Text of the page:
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MLB Winter Meetings 2018: What’s next for Washington Nationals after Tanner Roark traded to Cincinnati Reds?

Mike Rizzo and Co. in the Nationals’ front office have had a busy winter so far, and last night’s trade makes it seem likely there’s more to come as they try to add starting depth...

MLB: Winter Meetings Daniel Clark-USA TODAY Sports

Around ninety minutes before he traded Tanner Roark to the Cincinnati Reds, Washington Nationals’ GM Mike Rizzo talked to reporters and told them he had nothing to share at the end of Day 3 of the 2018 MLB Winter Meetings.

“Nothing to report,” Rizzo said. “Nothing to report today.”

“There’s nothing imminent,” he added. “I’m not sure, but there’s nothing imminent at this time.”

An hour and a half later, Rizzo acquired a 25-year-old reliever, Tanner Rainey, sending Roark, 32, to the Reds, who see the right-hander as a middle of the rotation starter and anchor for their staff.

Asked if he was still on the lookout for starting pitching while everyone in the baseball world is out in Las Vegas, Rizzo said before the trade what he always says about starting depth.

“You never have enough starting pitching, and you never have enough depth. It takes 6-7 starters to get through a season, and we feel that we’re always on the lookout for that.”

On Tuesday, after addressing where the rumors which had the Nationals talking to teams about potentially dealing Roark had come from, Rizzo acknowledged he took a few phone calls after Patrick Corbin signed a 6-year/$140M free agent deal, with teams on the other side checking in on what they saw as a surplus of starters in D.C.

Were they to deal Roark, Rizzo said, they’d have to acquire starting pitching to make up for the loss of depth in a rotation that currently features Max Scherzer, Stephen Strabsurg, and Corbin with Erick Fedde and Joe Ross in the mix for the final spot or spots depending on the moves which follow last night’s trade.

“I think that we would certainly want to reinforce our rotation,” Rizzo explained.

“We’re always talking about depth, and to eliminate a pitcher like Roark, we would certainly like to strengthen that strength if we were to make a deal for him.”

“I thought we had a pretty good staff over there in D.C.,” Roark said after the trade was made official, “but they thought otherwise, and I don’t know what their plans are.

“So I’m just grateful to be a National and there were good times over there.”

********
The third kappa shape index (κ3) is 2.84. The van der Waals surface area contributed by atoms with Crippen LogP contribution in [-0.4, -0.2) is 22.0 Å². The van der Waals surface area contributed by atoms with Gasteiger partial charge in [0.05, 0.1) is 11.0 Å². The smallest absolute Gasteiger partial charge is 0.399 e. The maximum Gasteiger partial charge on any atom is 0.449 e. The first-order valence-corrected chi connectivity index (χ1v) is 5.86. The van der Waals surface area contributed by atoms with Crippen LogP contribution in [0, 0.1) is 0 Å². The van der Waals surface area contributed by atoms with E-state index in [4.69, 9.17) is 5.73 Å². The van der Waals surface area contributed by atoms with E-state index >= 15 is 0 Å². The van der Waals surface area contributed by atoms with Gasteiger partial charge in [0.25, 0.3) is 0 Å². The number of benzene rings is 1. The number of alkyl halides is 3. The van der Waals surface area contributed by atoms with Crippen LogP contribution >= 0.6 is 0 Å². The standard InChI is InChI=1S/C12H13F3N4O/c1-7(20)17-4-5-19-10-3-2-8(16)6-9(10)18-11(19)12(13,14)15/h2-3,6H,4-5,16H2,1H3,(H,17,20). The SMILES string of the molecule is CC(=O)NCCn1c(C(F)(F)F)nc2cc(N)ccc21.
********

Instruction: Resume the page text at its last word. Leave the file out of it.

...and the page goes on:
Roark’s 2018 campaign ended with the righty (9-15) in 31 games (30 starts), over which he put up a 4.34 ERA, a 4.27 FIP, 50 walks (2.50 BB/9), 146 Ks (7.29 K/9), and a .262/.319/.422 line against in 180 1⁄3 IP.

Roark earned $6.475M on a one-year deal after he and the Nationals avoided arbitration last January, and he was projected to get a raise to around $10M in his final year of team control before free agency, something that concerned the Nationals, The Athletic’s Ken Rosenthal wrote on Twitter on Wednesday afternoon.

Cincinnati’s President of Baseball Operations, Dick Williams, said the $10M-ish salary that Roark is likely to get in arbitration (if it gets that far) is a big deal and the start of something different for the Reds.

“For us,” Williams said, “... for the guys that have followed our offseasons closely the last couple of years, there haven’t been a lot of commitments to players making this kind of money.

“So this is a significant shift for us. We’ve been laying in the weeds for a couple of years and focused on rebuilding, and now it’s time to add to the team.

“We’re in that mode now. And we fully expect to make more deals. This is the first of more to come.”

It seems like there are going to be more moves to come for the Nationals too, who have to have something else coming for their rotation now, right? Do Rizzo and Co. have a plan to spend that $10M elsewhere this winter?

Do you expect the Nationals to add another starter or two before Opening Day?

There are already rumors about how Rizzo and Co. in the D.C. will bolster the rotation now that Roark is a Red...